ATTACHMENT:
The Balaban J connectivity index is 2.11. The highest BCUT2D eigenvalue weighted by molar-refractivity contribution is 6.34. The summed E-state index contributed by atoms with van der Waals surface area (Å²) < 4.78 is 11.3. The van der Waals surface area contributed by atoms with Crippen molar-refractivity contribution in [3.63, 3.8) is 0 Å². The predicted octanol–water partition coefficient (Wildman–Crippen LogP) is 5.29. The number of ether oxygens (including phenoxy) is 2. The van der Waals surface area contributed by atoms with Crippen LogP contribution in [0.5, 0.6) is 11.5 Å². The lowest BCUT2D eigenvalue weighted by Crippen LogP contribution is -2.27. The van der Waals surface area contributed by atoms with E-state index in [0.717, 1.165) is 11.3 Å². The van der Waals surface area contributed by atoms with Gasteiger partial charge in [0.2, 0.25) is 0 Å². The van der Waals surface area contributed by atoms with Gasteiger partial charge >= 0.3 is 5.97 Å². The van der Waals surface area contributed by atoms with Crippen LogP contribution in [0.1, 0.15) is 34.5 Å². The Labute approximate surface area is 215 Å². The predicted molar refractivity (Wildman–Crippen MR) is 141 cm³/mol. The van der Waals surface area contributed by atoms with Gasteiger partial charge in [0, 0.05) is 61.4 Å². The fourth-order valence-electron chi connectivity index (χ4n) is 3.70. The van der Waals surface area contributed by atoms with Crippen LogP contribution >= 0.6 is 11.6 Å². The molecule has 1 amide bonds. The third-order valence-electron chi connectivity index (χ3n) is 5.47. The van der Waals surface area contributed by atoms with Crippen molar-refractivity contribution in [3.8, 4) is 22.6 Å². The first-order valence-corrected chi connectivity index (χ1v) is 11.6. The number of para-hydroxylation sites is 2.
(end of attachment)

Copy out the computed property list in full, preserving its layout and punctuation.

The Balaban J connectivity index is 2.11. The highest BCUT2D eigenvalue weighted by molar-refractivity contribution is 6.34. The summed E-state index contributed by atoms with van der Waals surface area (Å²) < 4.78 is 11.3. The van der Waals surface area contributed by atoms with Crippen molar-refractivity contribution in [3.63, 3.8) is 0 Å². The predicted octanol–water partition coefficient (Wildman–Crippen LogP) is 5.29. The number of ether oxygens (including phenoxy) is 2. The van der Waals surface area contributed by atoms with Crippen LogP contribution in [0.5, 0.6) is 11.5 Å². The lowest BCUT2D eigenvalue weighted by Crippen LogP contribution is -2.27. The van der Waals surface area contributed by atoms with E-state index in [0.717, 1.165) is 11.3 Å². The van der Waals surface area contributed by atoms with Gasteiger partial charge in [0.2, 0.25) is 0 Å². The van der Waals surface area contributed by atoms with Gasteiger partial charge >= 0.3 is 5.97 Å². The van der Waals surface area contributed by atoms with Crippen LogP contribution in [0.1, 0.15) is 34.5 Å². The Labute approximate surface area is 215 Å². The predicted molar refractivity (Wildman–Crippen MR) is 141 cm³/mol. The van der Waals surface area contributed by atoms with Gasteiger partial charge in [0, 0.05) is 61.4 Å². The fourth-order valence-electron chi connectivity index (χ4n) is 3.70. The van der Waals surface area contributed by atoms with Crippen LogP contribution >= 0.6 is 11.6 Å². The molecule has 1 amide bonds. The third-order valence-electron chi connectivity index (χ3n) is 5.47. The van der Waals surface area contributed by atoms with Crippen molar-refractivity contribution in [3.8, 4) is 22.6 Å². The first-order valence-corrected chi connectivity index (χ1v) is 11.6. The number of para-hydroxylation sites is 2.